Boston Fellow Iman Berrahou is addressing disparities in cervical cancer screening rates for LGBTQ people by creating a sustainable media campaign to increase education and awareness of this issue among community members and health care providers.
Working with her community site, the Boston Alliance for Gay, Lesbian, Bisexual, and Transgender Youth (BAGLY), Berrahou is creating powerful videos of LGBTQ people describing their experiences—positive or negative—with cervical cancer screening. She is also videoing interviews with providers that have expertise in treating LGBTQ people. The final product will be launched at a public community event and distributed online, and will be the foundation of a medical education curriculum designed to improve the care received by LGBTQ patients. The goal is to improve both patients’ and practitioners’ comfort surrounding cervical cancer screening for the LGBTQ community and to empower LGBTQ people to become health care advocates within their community and for themselves.
Berrahou recognized the educational potential of her project at the very first filming session, during which a participant shared her story of being diagnosed with high grade cervical dysplasia through Pap testing. As the woman described her challenges in navigating the cervical cancer screening as a lesbian, and the impact that her diagnosis had on her fertility and family planning, she and Berrahou, “laughed, cried, and managed to capture the emotion in her story on film,” Berrahou says. “I left that day feeling excited for the impact that this project will have. We are now working to edit the film into our final video campaign in preparation for public distribution. I can’t wait to see what change this project inspires.”
Berrahou, a student at Harvard Medical School, said her Fellowship project grew out of her experiences interacting with LGBTQ patients in the clinical setting, where conversations about cervical cancer screening frequently veered from routine descriptions of the Pap test to lengthy, multi-visit conversations about gender dysphoria, past sexual and emotional trauma, and damaging prior encounters with medical providers due to discrimination or mistreatment because of their sexual orientation or gender identity.
“Recent research has confirmed what these clinical anecdotes suggest: there are markedly lower rates of cervical cancer screening in the LGBTQ population,” Berrahou says. “It became clear to me that there was a need for substantial education of both providers and patients to close the gap in adequate cervical cancer screening between LGBTQ people and heterosexual, cisgender women.”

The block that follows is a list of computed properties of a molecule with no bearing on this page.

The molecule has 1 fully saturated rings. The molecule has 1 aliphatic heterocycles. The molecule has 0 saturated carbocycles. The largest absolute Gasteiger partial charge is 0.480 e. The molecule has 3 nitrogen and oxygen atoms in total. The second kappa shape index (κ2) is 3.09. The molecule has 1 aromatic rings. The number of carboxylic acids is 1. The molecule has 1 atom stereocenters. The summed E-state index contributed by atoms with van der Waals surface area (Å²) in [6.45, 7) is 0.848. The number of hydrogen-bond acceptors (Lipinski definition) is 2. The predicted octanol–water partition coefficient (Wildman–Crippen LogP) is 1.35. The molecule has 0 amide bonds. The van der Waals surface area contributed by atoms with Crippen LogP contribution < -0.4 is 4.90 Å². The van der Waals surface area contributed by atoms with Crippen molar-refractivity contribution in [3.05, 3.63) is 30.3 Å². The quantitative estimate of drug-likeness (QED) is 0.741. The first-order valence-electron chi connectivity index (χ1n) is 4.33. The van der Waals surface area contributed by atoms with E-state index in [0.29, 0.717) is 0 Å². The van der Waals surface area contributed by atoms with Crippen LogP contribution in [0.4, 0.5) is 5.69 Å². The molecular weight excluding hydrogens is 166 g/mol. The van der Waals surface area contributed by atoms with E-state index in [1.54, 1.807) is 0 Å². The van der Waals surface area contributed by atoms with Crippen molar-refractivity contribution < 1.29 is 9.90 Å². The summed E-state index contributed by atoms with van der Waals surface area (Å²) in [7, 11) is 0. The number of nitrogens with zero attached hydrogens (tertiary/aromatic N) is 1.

Berrahou’s Fellowship project also reflects her belief that health disparities in vulnerable populations are one of the most pressing health-related issues we face today. Wealth gaps, stigmatization and discrimination, and myriad other social injustices are interwoven in disparities in access to care and health outcomes experienced by minority groups in this country and abroad, she asserts.
“The solution to these problems is complex, but, in my mind, the first step is recognizing these systemic social disparities exist and also recognizing the way they impact the health of the people and communities we serve,” says Berrahou. “The next is step is to take action. Whether it is on a small scale through interactions with patients, at the community level through education and engagement, or at a national or global scale through research and advocacy work, each of us has a role to play.”
For Berrahou, one of the most exciting things about the campaign is that it lends itself to long-term sustainability by virtue of its video format. Because they can easily be disseminated and shared online, the videos can potentially reach a wide swath of the community in Boston and beyond, facilitating outreach to hard-to-reach populations such as those who avoid seeking health care and LGBTQ people who feel they have no safe space in which to comfortably discuss their health concerns. “I hope that, by distributing our video project online, starting important conversations, and spreading the word about this health disparity, this project will have a long-lasting impact in the LGBTQ community,” says Berrahou.
She is equally excited about her plan to use the media campaign to create a training curriculum that will educate medical students, residents, and other providers about how to approach cervical cancer screening with LGBTQ patients. “One of the best ways to change the care that this community receives is to help educate and train the doctors of the future,” Berrahou says.
Berrahou relishes the opportunity the Schweitzer Fellowship has given her to explore what it means to be an agent of change and a leader at this early stage in her medical career. “I have had the chance to develop a project about which I am passionate, to engage with a vulnerable patient population to improve one aspect of the health care they receive, and to learn how to create change for a community,” she says. “I want to continue to develop these core concepts of community engagement and leadership in my future career as a doctor.”
She is grateful for the many individuals and organizations that lent their support to the project, among them her ASF mentors and peers, the young people of BAGLY, other organizations in Boston, and of course, the people who shared their stories on video. “The providers and community members who volunteered to share their stories and experiences with cervical cancer screening are the heart and soul of this project,” Berrahou says. “Their willingness to be vulnerable in front of a camera in the hopes of improving the experience of others is inspiring.”